Should I Overpay My Mortgage?
With savings at an all-time low, the natural choice is to pay off your mortgage early. For some, this is the right choice, with potential savings in the tens of thousands. However, it’s not exactly a no-brainer. There are plenty of things to consider, such as repayment penalties, paying off existing debts and holding on to your rainy day fund.
Reasons To Overpay
The great thing about overpaying your mortgage is that it chips into the debt that you’ve built up as a result of interest. Every penny you pay back brings you closer to the day that you’re mortgage-free.
Because interest rates are so low at the moment, paying off your mortgage saves you more than you’d make putting the equivalent amount in a savings account. If you have a 3% mortgage, then you need your savings interest rate to be above 3% to make financial sense for you. By overpaying on your mortgage, you’ll reduce the amount of money that you can be charged interest on.
Why Lenders Don’t Want You To Pay Off Your Mortgage Early
Seems strange right? Financial institutions love your money. The longer you take to pay it – the more money they make. Most lenders allow you to pay 10% of your mortgage balance per year if you’re still in your introductory (also known as fixed, track or discount) period. If you want to overpay during this period, there will likely be an Early Repayment Charge. There is a considerable variation in the flexibility of mortgage terms, so please check with your provider.
In most cases, if you’re beyond your introductory period, then you can probably overpay by as much as you like, as long as you are at your lender’s standard variable rate (SVR). The SVR is the standard mortgage rate you’ll be charged at (as long as you don’t remortgage).
However, some SVRs are expensive. It can change, and your monthly payment rate will be higher. And, you’ll be paying off more of the interest – not the capital of the mortgage. If your SVR increases then remortgaging could be a better option than overpaying.
Some lenders will serve a penalty if you try to overpay on your mortgage. The chance of a penalty can vary greatly depending on the terms of your mortgage. Some impose a flat-rate fee of 5% to all overpayments; others charge you more for a higher overpayment. The extra amount you’ll have to pay also depends on how many years there are outstanding on your loan.
These rules are in place to mitigate the loss of profit for your mortgage provider. Your mortgage was agreed based on the amount of interest that the bank or building society was likely to collect. By allowing you to overpay without a charge, your mortgage becomes less worthwhile for your mortgage provider. By regulating your ability to overpay, the mortgage provider can control their profits. This doesn’t contribute to making overpaying your mortgage a compelling prospect.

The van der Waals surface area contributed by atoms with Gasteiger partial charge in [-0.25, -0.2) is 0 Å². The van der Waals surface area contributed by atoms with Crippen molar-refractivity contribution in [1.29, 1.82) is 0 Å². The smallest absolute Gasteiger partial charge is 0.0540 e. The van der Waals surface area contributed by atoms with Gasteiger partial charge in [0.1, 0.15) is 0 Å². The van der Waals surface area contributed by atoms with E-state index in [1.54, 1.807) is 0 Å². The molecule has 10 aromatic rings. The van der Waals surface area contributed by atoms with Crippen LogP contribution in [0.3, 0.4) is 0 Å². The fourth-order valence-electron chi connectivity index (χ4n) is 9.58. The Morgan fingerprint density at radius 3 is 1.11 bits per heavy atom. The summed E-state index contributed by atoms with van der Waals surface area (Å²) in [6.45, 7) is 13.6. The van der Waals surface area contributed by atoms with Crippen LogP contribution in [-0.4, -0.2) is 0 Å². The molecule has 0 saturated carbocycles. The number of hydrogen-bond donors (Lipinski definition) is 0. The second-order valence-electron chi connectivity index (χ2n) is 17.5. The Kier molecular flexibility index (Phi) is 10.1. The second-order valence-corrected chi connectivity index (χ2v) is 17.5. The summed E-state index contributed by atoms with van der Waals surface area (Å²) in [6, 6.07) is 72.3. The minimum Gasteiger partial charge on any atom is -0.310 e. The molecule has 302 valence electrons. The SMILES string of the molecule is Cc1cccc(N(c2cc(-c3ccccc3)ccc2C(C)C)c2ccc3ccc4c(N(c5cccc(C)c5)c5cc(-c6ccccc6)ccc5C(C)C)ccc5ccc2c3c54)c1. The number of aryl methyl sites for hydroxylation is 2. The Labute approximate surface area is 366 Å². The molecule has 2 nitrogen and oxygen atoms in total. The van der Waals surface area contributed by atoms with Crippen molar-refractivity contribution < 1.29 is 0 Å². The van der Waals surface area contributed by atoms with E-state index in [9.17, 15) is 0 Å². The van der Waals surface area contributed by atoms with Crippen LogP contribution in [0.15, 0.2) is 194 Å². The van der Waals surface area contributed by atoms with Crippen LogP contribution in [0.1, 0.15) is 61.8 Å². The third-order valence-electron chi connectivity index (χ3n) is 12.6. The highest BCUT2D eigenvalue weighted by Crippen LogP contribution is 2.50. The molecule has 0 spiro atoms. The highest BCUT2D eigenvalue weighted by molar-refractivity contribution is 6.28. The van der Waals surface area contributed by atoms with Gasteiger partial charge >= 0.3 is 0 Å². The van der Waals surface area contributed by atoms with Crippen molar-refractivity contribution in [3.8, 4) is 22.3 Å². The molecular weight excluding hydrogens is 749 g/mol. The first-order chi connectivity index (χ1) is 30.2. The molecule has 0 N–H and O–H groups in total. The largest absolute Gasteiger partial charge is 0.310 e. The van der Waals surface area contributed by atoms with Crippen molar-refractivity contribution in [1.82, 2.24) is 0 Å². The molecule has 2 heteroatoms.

First Pay The Debts That Keep You Up At Night
The golden rule of debt repayment is to pay your most expensive or highest-interest debts first. So, before getting too excited about pulling your home from the claws of the bank – start paying off your most pressing debts. The most notable of these are high-interest credit cards and personal loans.
Save For A Rainy Day
For those with existing credit card or loan debts, all sources correctly point to paying those off as soon as possible. However, for those without financial strain, having an emergency fund is the next most crucial thing for financial security. A rainy day fund is a more practical option for when unexpected circumstances strike than overpaying on your mortgage.
After all, if you are struggling in the future, your mortgage provider won’t be lenient just because you overpaid in the past. Especially taking into consideration the ways that mortgage providers put in provisions to ensure that you carry on paying interest. These are both predatory and irritating, but making early repayment unattractive in many ways. In the majority of cases, making a mortgage overpayment is not as wise a decision as having 3-6 months of money for the times when you most need it.
If you’re otherwise debt-free, have a considerable emergency fund and have checked the penalties in your mortgage terms, then mortgage overpayment could be an option for you. The answer of whether overpaying your mortgage is worth it will depend on your mortgage and terms. Additionally, the real impacts of housing and mortgages as a result of COVID-19 are yet to be seen.